The central problem here is that governments do things with the use of force. And there are strong moral prohibitions against the use of force. You and I cannot use force in the ways states do. So much worse, Huemer concludes, for states.

But can we really move this quickly from observations about what people like Sam might permissibly do to observations about what states or governments might permissibly do? I am unsure – genuinely unsure. So let me push back as strongly as I can against this method to see if someone can convince me that Huemer’s method is indeed correct.*

Let’s start with another analogy. Suppose that our world was populated not just by humans and animals, but also by giants. These giants are exactly like human beings except much bigger and stronger. Giants can coerce larger groups of people than human beings. Giants can do much more damage than human beings. And giants are more impervious to attack than human beings.

These giants are potentially more dangerous but also more beneficial. When a giant loses his temper, he might kill or harm many people. But when a giant remains cool-headed, he can protect people in ways no human being can do. Think of the giants as a kind of superhero – with all the possible benefits and dangers that come with this.

Would the moral rules applying to people be the same as those applying to the giants? Must the giants follow exactly the same rules? Or might there be some things that the giants can permissibly do that you and I cannot, and other things that you and I can permissibly do but the giants cannot?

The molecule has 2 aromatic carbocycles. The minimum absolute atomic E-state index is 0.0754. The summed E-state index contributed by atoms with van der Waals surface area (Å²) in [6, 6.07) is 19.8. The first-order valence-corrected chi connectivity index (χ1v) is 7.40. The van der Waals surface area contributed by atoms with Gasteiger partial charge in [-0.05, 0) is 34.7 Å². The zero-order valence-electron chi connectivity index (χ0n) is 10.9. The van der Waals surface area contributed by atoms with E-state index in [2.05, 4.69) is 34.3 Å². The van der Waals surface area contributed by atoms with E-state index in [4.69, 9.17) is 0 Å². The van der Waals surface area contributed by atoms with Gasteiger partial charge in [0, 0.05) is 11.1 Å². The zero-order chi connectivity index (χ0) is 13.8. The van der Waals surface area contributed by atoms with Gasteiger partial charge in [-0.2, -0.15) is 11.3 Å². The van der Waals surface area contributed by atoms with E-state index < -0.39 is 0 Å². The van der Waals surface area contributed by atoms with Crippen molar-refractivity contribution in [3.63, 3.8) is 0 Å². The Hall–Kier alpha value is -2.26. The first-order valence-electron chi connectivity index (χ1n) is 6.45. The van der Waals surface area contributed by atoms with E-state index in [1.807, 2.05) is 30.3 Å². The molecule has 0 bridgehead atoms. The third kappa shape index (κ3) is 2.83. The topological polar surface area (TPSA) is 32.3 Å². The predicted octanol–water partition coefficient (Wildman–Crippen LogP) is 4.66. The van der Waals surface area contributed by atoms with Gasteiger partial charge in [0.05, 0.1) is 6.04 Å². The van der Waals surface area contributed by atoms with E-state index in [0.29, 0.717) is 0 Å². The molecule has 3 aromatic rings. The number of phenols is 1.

It seems to me plausible that we’d say the rules for the giants are a little different from the rules for human beings. Of course the giants should, just like us, respect the rights and freedoms of everyone else (including people and giants). And of course the giants should, just like us, strive to be kind, helpful, prudent, good friends, spouses, parents, and so on.

But there seem to be risks that are okay for you and I to take, but not for the giants. For example, it might be okay for people like us to interfere when our neighbors are having a mild domestic dispute, but not okay for the giants because of the dangers if things going awry? After all, should the giant get angry about the scene he’s witnessing, he might end up killing the entire family. You an I would probably at worst get into a scuffle. Bad, but not deadly.

So far so good? Suppose now that the giants are different in a key respect from us. Suppose that the giants tend to make judgments that are more temperate, more balanced, and less biased than we are. It seems to me that this would single out giants as particularly appropriate adjudicators of disputes and conflicts. And if their temperance carries over to their uses of force as well, it also seems clear that we should ask the giants to do our justified coercing for us.